Stablecoins pegged to strong currencies like the U.S. dollar, offer a shield against this value erosion. This has made them a tool of choice for people looking to preserve their wealth in Nigeria. We’ve seen this happen in other countries going through the same economic troubles like Argentina and Turkey.

  • Cross-Border Transactions:

Nigerians rely heavily on remittances from abroad. According to the World Bank, $20 billion was remitted to Nigeria in 2023. Of this amount, only 10% reached the Nigerian foreign exchange market. This was disclosed by the Chairman of the Presidential Committee on Fiscal Policy and Tax Reforms, Taiwo Oyedele. The reasons are not far-fetched. Traditional channels are either too expensive, too slow, or both with remittance fees reaching as high as 20% when using traditional banking systems.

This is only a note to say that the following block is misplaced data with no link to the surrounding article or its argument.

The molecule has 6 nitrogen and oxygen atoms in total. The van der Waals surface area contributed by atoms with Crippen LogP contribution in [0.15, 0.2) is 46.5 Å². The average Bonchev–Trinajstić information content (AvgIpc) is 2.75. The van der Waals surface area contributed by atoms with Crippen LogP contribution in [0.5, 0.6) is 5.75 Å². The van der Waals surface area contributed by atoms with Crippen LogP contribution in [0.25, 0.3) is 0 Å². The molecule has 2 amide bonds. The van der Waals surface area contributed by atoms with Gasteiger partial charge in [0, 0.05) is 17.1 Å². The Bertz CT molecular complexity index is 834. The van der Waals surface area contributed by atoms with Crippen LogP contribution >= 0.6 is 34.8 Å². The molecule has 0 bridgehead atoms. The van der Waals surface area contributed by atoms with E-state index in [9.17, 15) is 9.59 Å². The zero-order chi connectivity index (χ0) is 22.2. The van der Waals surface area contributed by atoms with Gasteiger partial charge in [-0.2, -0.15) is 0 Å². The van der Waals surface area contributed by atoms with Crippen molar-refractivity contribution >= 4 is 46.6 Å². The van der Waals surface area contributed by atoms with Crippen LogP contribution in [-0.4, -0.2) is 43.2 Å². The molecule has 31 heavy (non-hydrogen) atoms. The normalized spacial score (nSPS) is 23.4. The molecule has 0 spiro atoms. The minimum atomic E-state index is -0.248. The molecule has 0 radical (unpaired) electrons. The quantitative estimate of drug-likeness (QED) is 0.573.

You'd agree that that's a lot of money to lose to fees. As a result, Nigerians are exploring other means of sending money back home. Speaking at a panel discussion at the 2024 Economic Outlook and Budget Analysis organized by the Lagos Chamber of Commerce and Industry, LCCI, Oyedele said, “The World Bank said for 2023 our diaspora remittances was about $20 billion. We estimate that more than 90% of that did not get to Nigeria. They were being externalized.”

“We’ve spoken to loads of Nigerians almost everywhere and they told us how they send money now. They use digital apps. We have the list of those apps. They use parallel market rates. So, they credit Naira here in Nigeria without bringing the Dollars.”

Apart from using digital apps to avoid these fees and bureaucratic processes involved in remitting money back home, Nigerians have increasingly turned to cryptocurrency. Cryptocurrencies by design guarantee fast, secure, and cheaper means (way less than 20%) of sending funds across international borders. Especially stablecoins.